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Anti-Intellectualism in the Modern Presidency: A Republican Populism
Colleen J. Shogan
Perspectives on Politics
Vol. 5, No. 2 (Jun., 2007), pp. 295-303
Published by: American Political Science Association
Stable URL: http://www.jstor.org/stable/20446425
Page Count: 9
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Due to the amplified importance of forging an intimate connection with the American public, modern presidents must adjust their political personalities and leadership. To combat allegations of elitism, recent Republican presidents have adopted anti-intellectualism as a conservative form of populism. Anti-intellectualism is defined as disparagement of the complexity associated with intellectual pursuits, and a rejection of the elitism and self-aware attitude of distinction that is commonly associated with intellectual life. This article focuses on the benefits and costs of anti-intellectualism as a strategic response to the plebiscitary demands of contemporary presidential politics. As I describe it, an anti-intellectual approach to leadership originates from both a president's attitude about intellectual life and his public posturing. Brief case studies of Dwight Eisenhower, Ronald Reagan, and George W. Bush illustrate the political benefits of presidential anti-intellectualism. The limitations of presidential anti-intellectualism are also outlined.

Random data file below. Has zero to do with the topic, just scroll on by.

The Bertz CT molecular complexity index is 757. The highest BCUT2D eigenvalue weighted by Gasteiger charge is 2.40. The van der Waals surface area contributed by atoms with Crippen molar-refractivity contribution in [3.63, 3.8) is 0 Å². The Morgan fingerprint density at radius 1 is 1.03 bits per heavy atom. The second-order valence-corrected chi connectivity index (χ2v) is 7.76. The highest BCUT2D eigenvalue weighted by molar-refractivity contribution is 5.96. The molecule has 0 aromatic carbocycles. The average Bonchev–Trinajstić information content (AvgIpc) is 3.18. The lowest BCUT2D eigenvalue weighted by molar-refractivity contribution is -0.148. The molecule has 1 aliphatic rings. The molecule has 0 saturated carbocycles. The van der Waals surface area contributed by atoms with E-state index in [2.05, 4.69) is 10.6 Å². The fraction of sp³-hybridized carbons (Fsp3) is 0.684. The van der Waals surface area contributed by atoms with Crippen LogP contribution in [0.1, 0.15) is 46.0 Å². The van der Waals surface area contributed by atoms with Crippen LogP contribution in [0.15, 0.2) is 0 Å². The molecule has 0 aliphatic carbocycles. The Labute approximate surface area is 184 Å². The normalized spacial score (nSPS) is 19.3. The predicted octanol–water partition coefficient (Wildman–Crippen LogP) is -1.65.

Perspectives on Politics © 2007 American Political Science Association